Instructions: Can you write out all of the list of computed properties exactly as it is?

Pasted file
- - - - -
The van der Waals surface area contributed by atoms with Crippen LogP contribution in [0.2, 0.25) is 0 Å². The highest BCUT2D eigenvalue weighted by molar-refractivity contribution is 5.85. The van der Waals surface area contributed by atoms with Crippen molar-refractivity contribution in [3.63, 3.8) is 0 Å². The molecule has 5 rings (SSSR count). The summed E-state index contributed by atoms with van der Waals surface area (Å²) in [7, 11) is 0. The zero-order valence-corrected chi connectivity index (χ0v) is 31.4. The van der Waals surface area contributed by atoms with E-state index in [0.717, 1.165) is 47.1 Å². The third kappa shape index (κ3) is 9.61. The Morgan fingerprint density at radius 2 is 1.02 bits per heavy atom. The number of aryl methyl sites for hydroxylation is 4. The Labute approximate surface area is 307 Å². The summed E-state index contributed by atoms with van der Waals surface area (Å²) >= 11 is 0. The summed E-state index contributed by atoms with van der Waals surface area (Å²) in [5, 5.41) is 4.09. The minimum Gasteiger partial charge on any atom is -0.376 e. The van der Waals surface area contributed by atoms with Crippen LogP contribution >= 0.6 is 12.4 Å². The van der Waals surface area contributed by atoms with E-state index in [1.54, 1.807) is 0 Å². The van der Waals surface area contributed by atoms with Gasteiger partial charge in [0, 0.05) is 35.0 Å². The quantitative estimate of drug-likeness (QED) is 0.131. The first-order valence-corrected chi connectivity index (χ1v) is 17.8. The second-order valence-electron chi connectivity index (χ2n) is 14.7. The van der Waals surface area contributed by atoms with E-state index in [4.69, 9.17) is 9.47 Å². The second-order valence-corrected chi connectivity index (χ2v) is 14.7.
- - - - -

The van der Waals surface area contributed by atoms with Crippen LogP contribution in [0.2, 0.25) is 0 Å². The highest BCUT2D eigenvalue weighted by molar-refractivity contribution is 5.85. The van der Waals surface area contributed by atoms with Crippen molar-refractivity contribution in [3.63, 3.8) is 0 Å². The molecule has 5 rings (SSSR count). The summed E-state index contributed by atoms with van der Waals surface area (Å²) in [7, 11) is 0. The zero-order valence-corrected chi connectivity index (χ0v) is 31.4. The van der Waals surface area contributed by atoms with E-state index in [0.717, 1.165) is 47.1 Å². The third kappa shape index (κ3) is 9.61. The Morgan fingerprint density at radius 2 is 1.02 bits per heavy atom. The number of aryl methyl sites for hydroxylation is 4. The Labute approximate surface area is 307 Å². The summed E-state index contributed by atoms with van der Waals surface area (Å²) >= 11 is 0. The summed E-state index contributed by atoms with van der Waals surface area (Å²) in [5, 5.41) is 4.09. The minimum Gasteiger partial charge on any atom is -0.376 e. The van der Waals surface area contributed by atoms with Crippen LogP contribution >= 0.6 is 12.4 Å². The van der Waals surface area contributed by atoms with E-state index in [1.54, 1.807) is 0 Å². The van der Waals surface area contributed by atoms with Gasteiger partial charge in [0, 0.05) is 35.0 Å². The quantitative estimate of drug-likeness (QED) is 0.131. The first-order valence-corrected chi connectivity index (χ1v) is 17.8. The second-order valence-electron chi connectivity index (χ2n) is 14.7. The van der Waals surface area contributed by atoms with E-state index in [4.69, 9.17) is 9.47 Å². The second-order valence-corrected chi connectivity index (χ2v) is 14.7.